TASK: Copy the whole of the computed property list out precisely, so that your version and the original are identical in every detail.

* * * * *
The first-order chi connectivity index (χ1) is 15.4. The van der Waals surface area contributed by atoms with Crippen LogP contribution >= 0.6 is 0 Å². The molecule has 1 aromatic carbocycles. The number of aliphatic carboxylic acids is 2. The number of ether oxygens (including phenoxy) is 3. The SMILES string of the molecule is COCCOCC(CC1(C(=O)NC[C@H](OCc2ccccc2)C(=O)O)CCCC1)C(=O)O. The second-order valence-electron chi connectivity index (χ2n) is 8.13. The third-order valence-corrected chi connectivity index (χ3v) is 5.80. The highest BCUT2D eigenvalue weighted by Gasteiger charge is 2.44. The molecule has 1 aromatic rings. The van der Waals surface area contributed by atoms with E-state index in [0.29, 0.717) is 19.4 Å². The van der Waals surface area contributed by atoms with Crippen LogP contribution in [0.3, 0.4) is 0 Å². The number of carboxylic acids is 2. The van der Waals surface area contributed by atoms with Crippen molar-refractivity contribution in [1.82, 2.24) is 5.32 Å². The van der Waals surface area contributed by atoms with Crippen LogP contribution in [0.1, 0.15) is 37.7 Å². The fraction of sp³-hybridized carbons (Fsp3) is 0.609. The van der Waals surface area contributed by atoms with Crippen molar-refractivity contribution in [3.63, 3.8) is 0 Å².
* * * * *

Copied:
The first-order chi connectivity index (χ1) is 15.4. The van der Waals surface area contributed by atoms with Crippen LogP contribution >= 0.6 is 0 Å². The molecule has 1 aromatic carbocycles. The number of aliphatic carboxylic acids is 2. The number of ether oxygens (including phenoxy) is 3. The SMILES string of the molecule is COCCOCC(CC1(C(=O)NC[C@H](OCc2ccccc2)C(=O)O)CCCC1)C(=O)O. The second-order valence-electron chi connectivity index (χ2n) is 8.13. The third-order valence-corrected chi connectivity index (χ3v) is 5.80. The highest BCUT2D eigenvalue weighted by Gasteiger charge is 2.44. The molecule has 1 aromatic rings. The van der Waals surface area contributed by atoms with E-state index in [0.29, 0.717) is 19.4 Å². The van der Waals surface area contributed by atoms with Crippen LogP contribution in [0.3, 0.4) is 0 Å². The number of carboxylic acids is 2. The van der Waals surface area contributed by atoms with Crippen molar-refractivity contribution in [1.82, 2.24) is 5.32 Å². The van der Waals surface area contributed by atoms with Crippen LogP contribution in [0.1, 0.15) is 37.7 Å². The fraction of sp³-hybridized carbons (Fsp3) is 0.609. The van der Waals surface area contributed by atoms with Crippen molar-refractivity contribution in [3.63, 3.8) is 0 Å².